City sets the record straight on budget

The city is concerned Campbell River residents may be upset over incorrect budget information

The city is concerned Campbell River residents may be upset over incorrect budget information.

“It is a significant issue and we think there’s information that hasn’t gotten out,” said City Manager Andy Laidlaw.

Some of the biggest misconceptions floating around involve capital projects.

One of those is a cover for Spirit Square.

“Somehow people believe the cover is for the entire Spirit Square but it’s a cover for the stage so the musicians don’t get electrocuted in the rain,” Coun. Mary Storry said.

Laura Ciarniello, the city’s manager of corporate services, explained the money for the cover is not coming directly out of taxpayers’ pockets, but rather out of the $60,000 that’s left over from a grant the city received to build Spirit Square.

Laidlaw said city and council have also received a lot of backlash surrounding the Robron Park improvement project.

“There’s been talk of an all-weather track, but there are no plans for such a facility there,” Laidlaw said. “The long-term design does include an all-weather playing field. But council chose to withdraw the application for grant funding that would see development at that facility in 2012. Money ($250,000 from Parks Parcel Tax) remains in a reserve for future work at Robron Park, but there are no plans for 2012.”

Several Campbell Riverites are displeased city council voted to raise residential taxes by 13.6 per cent (7.1 per cent after reduced user fees are factored in), while continuing to spend money on projects.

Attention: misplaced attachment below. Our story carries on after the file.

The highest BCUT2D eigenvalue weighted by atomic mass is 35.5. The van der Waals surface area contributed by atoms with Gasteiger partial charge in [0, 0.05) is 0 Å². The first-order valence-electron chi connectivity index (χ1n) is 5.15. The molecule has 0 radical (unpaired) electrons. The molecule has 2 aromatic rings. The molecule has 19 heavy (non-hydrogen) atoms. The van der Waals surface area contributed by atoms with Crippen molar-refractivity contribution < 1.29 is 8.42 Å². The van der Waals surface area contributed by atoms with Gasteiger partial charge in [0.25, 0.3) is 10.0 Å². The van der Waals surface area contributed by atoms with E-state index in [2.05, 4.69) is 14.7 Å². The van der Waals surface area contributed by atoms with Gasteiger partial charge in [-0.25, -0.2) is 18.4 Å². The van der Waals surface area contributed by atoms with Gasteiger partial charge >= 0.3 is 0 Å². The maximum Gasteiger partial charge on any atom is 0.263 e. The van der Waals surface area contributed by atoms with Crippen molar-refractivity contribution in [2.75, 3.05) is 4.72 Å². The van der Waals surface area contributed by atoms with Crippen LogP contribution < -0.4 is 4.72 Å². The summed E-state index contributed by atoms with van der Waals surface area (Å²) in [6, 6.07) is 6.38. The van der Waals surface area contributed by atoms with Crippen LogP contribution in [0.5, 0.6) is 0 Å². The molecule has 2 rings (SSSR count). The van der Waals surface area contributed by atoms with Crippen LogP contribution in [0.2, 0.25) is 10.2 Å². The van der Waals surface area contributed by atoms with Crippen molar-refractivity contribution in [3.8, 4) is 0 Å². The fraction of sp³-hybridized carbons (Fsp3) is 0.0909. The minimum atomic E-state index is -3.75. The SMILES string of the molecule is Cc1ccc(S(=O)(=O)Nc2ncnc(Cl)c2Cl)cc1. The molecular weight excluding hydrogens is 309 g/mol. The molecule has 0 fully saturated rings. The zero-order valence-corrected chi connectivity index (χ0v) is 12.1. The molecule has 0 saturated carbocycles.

Sean Smith, who ran for city councillor in November, told council during his delegation two weeks ago, that spending money during tight financial times looks bad.

“When I drive down Highway 19A and I see crews out there laying dirt along the side of the road, I have to ask ‘why’ when we’re running out of money,” Smith said. “We’re spending thousands and thousands of dollars to lay dirt. When the mayor suggests that we eliminate capital projects, to me, from the outside looking in, that makes sense.”

But Ciarniello said the capital projects are funded with money that’s been earmarked for those projects, typically with grant monies or from statutory reserves, some of which can only be used for projects relating to sewer or water improvements.

“It’s hard when you hear the citizens say ‘stop all the capital.’ The money’s already in the bank,” Ciarniello said. “In 2012 we’re not going to ask the citizens for capital funding because it’s already there.”

Laidlaw also explained why residents are feeling a heavier tax burden than in years prior.

“Since 2002, council has been shifting away from a reliance on major industry taxation – going from a point where major industry contributed approximately 25 per cent of the tax revenue to today’s less than one per cent contribution,” Laidlaw said. “And with the Catalyst site re-assessed, this is the final step in adjusting taxation rates away from the ‘mill town’ taxation reality.”

Laidlaw said although the tax increase has been hard for some to swallow, it is even more difficult elsewhere.

In 2011, ranking from lowest to highest, Campbell River placed 94th out of 161 communities for the amount of residential property tax charged. On Vancouver Island, five communities had lower rates while 11 had higher than Campbell River. City council is scheduled to give first three readings to the budget bylaw on April 24 – a week later than originally expected. Ciarniello said the extension is necessary in order for city staff to prepare a difficult budget in accordance with the province’s requirements.